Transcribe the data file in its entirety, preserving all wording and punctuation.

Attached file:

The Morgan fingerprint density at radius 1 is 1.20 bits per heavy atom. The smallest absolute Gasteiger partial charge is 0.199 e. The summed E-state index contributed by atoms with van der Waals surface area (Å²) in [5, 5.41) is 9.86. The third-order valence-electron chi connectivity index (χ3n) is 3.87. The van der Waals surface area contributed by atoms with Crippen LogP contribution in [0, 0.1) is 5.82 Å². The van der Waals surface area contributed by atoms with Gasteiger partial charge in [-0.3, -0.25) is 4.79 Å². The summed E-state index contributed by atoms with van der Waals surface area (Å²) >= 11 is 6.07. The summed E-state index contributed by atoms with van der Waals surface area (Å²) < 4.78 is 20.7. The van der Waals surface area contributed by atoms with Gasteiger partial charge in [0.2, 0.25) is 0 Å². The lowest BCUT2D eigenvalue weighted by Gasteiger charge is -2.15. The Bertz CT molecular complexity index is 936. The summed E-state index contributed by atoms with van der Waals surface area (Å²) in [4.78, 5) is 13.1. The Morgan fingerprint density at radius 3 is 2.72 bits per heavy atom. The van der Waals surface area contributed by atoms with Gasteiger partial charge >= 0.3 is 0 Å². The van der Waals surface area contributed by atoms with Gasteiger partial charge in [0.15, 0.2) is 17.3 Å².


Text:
The Morgan fingerprint density at radius 1 is 1.20 bits per heavy atom. The smallest absolute Gasteiger partial charge is 0.199 e. The summed E-state index contributed by atoms with van der Waals surface area (Å²) in [5, 5.41) is 9.86. The third-order valence-electron chi connectivity index (χ3n) is 3.87. The van der Waals surface area contributed by atoms with Crippen LogP contribution in [0, 0.1) is 5.82 Å². The van der Waals surface area contributed by atoms with Gasteiger partial charge in [-0.3, -0.25) is 4.79 Å². The summed E-state index contributed by atoms with van der Waals surface area (Å²) >= 11 is 6.07. The summed E-state index contributed by atoms with van der Waals surface area (Å²) < 4.78 is 20.7. The van der Waals surface area contributed by atoms with Gasteiger partial charge in [0.2, 0.25) is 0 Å². The lowest BCUT2D eigenvalue weighted by Gasteiger charge is -2.15. The Bertz CT molecular complexity index is 936. The summed E-state index contributed by atoms with van der Waals surface area (Å²) in [4.78, 5) is 13.1. The Morgan fingerprint density at radius 3 is 2.72 bits per heavy atom. The van der Waals surface area contributed by atoms with Gasteiger partial charge >= 0.3 is 0 Å². The van der Waals surface area contributed by atoms with Gasteiger partial charge in [0.15, 0.2) is 17.3 Å².